What does supervision cover?
29th May, 20150 Comments
This is the first of four articles I have written on supervision. In each, I answer a question I’ve set myself in order to reflect on my understanding of supervision. The answers are not set in stone and I hope they continue to evolve in response to the individuals and groups with whom I am working.
What does supervision cover?
There are many definitions of supervision within talking therapies, across the helping professions and beyond. The author of BACP’s information sheet on supervision writes that; ‘The supervisor’s goal is “to do whatever seems most likely to send the other person away more aware, more informed, skilled and encouraged than she was when she came in’ (Houston 1990, cited in Dispenser, 2011 : 1).
In contexts where training and assessment is covered in supervision, Hawkins and Shohet (2013 : 65) stress the importance of having a transparent contract, one where supervisor and supervisee are clear about what is being requested and what is being offered. They (ibid.) identify four categories of supervision: tutorial supervision, training supervision, managerial supervision and consultancy supervision and remind us that the focus of each category has a different mix of the developmental, resourcing and qualitative functions of supervision.
1. The developmental function focuses on learning. I see that learning being shaped by goals identified by the supervisee and his / her experiences (past and present) on which knowledge will continue to be built. I believe it is a supervisor’s task to work with supervisers towards their goals, helping them reflect on what and how they are learning.
2. The restorative function focuses on the personhood of the supervisee. Carroll (2014) describes the supervisor ‘as one who offers a place and space to recoup, revitalise and re-energise oneself as supervisee.’ Carroll (2014 : 88). In his chapter on the subject he advocates coaching supervisees in eight learning skills/competencies (quoted below), that will help them get started in supervision and also will help them keep going. They are learning:
• ‘how to learn’ i.e. how you learn best and how to create the best learning conditions
• ‘from experience’ i.e. noticing and reflecting on your experiences
• ‘how to give and receive feedback’
• ‘realistic self-evaluation’ i.e. self-supervision
• ‘how to reflect’
• ‘emotional awareness’ i.e. noticing, reflecting, articulating and trusting your feelings and the feelings of others without judging them as good or bad
• ‘to dialogue’ because conversation is the heart of supervision and therapy
• ‘how to care for self’ i.e. noticing and doing what you need to to stay well and discovering strategies and building networks of help you to stay well.
The development of all these skills would be part of any conversation in supervision. I believe that, learning how to reflect is the doorway to the other skills listed above. Reflectiveness requires openness in three forms (Thompson, 2008 : 28). The first is openness to our knowledge being challenged and scrutinised. The second is open mindedness where we welcome suggestions and relevant information and allow experiences to become part of our thinking. Finally there is openness to learning, which means a willingness to learn from mistakes and as well as being open to what we do well.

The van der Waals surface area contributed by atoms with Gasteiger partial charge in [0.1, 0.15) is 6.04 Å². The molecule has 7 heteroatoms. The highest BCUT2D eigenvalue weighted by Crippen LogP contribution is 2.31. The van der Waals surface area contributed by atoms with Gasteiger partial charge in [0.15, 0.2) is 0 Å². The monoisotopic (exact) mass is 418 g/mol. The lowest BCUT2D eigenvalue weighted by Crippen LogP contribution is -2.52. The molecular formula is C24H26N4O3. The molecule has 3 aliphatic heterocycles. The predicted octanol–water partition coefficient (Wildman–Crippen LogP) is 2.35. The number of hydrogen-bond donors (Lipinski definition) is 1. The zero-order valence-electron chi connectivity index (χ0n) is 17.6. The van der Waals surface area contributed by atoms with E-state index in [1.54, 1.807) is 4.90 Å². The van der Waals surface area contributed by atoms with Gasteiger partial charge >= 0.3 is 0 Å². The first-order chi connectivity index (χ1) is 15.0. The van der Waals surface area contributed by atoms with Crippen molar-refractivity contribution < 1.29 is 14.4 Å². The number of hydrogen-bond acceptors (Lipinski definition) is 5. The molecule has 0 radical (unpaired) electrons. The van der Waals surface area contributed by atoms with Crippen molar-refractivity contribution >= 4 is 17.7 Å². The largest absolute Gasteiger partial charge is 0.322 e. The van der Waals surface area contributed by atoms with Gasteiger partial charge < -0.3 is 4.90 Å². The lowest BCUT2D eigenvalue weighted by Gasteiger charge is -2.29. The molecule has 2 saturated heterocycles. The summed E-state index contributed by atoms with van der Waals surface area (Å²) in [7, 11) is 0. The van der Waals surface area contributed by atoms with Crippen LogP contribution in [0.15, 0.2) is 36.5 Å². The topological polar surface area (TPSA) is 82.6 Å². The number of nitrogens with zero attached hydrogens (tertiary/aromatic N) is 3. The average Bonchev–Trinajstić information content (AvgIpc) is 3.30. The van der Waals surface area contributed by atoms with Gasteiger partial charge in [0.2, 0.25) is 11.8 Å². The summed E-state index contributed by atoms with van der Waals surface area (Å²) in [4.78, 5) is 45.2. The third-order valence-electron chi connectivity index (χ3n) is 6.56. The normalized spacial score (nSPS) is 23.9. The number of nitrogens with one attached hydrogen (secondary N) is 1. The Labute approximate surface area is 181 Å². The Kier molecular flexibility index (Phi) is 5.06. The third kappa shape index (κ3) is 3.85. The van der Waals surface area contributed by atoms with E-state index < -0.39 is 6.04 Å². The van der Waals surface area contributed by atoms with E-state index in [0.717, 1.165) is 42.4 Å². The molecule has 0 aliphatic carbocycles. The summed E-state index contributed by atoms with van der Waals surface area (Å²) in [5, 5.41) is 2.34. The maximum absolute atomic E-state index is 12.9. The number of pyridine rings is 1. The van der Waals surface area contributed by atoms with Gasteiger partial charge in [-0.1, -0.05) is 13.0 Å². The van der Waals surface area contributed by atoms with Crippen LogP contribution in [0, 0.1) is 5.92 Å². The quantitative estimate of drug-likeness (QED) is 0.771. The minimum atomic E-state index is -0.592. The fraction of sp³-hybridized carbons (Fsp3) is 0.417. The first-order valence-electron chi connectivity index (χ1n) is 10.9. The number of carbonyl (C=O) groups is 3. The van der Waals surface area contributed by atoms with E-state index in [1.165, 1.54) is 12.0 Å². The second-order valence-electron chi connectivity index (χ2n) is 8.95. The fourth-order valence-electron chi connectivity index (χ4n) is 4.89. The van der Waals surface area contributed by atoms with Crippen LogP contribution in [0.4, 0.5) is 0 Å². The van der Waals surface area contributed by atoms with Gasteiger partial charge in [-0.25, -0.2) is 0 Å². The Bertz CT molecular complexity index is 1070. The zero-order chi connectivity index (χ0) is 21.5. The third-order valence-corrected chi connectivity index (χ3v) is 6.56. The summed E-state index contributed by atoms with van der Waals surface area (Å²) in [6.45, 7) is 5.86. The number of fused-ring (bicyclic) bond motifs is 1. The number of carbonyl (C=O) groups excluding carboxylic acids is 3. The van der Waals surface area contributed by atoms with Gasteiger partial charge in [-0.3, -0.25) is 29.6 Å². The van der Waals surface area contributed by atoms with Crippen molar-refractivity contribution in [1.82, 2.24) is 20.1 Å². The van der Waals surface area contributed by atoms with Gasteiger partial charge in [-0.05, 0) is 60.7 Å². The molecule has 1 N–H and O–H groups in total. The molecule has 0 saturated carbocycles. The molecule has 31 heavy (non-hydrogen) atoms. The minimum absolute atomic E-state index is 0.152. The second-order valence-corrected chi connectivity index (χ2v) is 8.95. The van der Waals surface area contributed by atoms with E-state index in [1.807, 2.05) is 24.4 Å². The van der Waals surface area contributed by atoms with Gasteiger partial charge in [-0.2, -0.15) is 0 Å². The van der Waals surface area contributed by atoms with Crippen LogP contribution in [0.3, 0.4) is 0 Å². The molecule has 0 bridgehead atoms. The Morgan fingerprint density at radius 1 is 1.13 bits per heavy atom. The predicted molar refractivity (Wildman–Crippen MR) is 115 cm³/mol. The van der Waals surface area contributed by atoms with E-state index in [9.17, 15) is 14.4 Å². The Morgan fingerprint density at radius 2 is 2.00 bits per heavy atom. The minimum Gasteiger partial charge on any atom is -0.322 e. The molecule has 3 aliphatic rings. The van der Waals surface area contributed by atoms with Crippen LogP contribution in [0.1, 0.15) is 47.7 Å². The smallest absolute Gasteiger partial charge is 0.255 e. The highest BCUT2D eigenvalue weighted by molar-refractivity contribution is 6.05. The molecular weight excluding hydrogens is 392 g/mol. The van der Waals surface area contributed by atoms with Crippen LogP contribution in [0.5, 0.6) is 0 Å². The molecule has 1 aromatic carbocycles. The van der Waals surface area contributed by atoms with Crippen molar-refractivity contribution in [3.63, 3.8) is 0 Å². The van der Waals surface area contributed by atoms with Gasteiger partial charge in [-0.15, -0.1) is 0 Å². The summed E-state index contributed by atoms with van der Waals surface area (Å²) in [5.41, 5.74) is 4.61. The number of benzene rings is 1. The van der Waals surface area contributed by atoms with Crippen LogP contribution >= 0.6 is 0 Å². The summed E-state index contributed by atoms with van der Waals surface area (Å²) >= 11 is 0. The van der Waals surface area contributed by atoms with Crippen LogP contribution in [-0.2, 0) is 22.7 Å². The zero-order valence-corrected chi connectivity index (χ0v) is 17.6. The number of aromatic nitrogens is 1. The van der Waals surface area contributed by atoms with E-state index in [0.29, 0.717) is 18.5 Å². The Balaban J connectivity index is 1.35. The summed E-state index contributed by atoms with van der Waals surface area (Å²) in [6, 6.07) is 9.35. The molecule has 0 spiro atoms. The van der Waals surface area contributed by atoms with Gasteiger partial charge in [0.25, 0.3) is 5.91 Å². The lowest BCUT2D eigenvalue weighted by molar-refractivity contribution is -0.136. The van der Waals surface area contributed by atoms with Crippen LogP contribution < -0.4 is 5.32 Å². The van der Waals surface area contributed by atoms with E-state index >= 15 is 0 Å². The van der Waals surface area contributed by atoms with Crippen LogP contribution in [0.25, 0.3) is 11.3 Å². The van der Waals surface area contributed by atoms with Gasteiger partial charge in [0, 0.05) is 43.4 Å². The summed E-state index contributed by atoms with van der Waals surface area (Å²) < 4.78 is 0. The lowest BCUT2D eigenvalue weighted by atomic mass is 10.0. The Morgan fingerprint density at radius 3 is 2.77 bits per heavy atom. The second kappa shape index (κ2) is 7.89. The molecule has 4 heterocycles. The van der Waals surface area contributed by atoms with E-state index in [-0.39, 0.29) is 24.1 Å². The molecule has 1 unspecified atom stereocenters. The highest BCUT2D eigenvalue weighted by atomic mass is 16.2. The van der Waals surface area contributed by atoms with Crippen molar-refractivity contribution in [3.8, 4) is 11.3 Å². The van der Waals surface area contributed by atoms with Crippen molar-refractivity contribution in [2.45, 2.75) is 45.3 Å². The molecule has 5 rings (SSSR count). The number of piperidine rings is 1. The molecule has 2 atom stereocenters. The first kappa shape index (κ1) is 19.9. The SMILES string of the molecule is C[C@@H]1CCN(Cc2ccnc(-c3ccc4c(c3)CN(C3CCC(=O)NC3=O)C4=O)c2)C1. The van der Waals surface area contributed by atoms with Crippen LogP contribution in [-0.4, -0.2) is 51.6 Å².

3. The qualitative function focuses on quality control. However this task does not, in my view, come about through policing the work supervisees present. Though the term supervisor has connotations of controlling or monitoring, I see the responsibility for quality as a joint effort. I ask supervisees “How would you like me to help you in the management of yourself and your work to ensure that you are practising at your best?”. Implicit in this question is my belief that this is something that interests supervisees and I trust that their answers and reflections will begin to address issues of quality and ethics.
Carroll, M. (2014) Effective supervision for the helping professions. London: Sage
Dispenser, S. (2011) What is supervision? Lutterworth: British Association for Counselling and Psychotherapy
Hawkins, P. and Shohet, R. (2012) Supervision in the helping professions, 4th edn. Maidenhead: Open University Press / McGraw-Hill (first published 1989)
Thompson, S., & Thompson, N. (2008). The critically reflective practitioner. Basingstoke: Palgrave Macmillan
Related articles from our experts
Graeme Orr MBACP(Accred), UKRCP Reg. Ind. CounsellorJanuary 12th, 2017
Helen Rice, Counsellor & Relationship Therapist MA MSc MBACP Relate CertifiedJanuary 9th, 2017
Andrew Regan MA MBACPJanuary 10th, 2017
Andrea Harrn Psychotherapist and Author of The Mood CardsMay 13th, 2011
Imi Lo: Psychotherapist, Art Therapist, Supervisor (MMH,UKCP,HCPC,MBPsS)March 29th, 2015
Keeley Townsend BA (Hons), Ad.Dip.CP with Distinction, MNCS (Acc)December 14th, 2009
Counselling Directory is not responsible for the articles published by members. The views expressed are those of the member who wrote the article.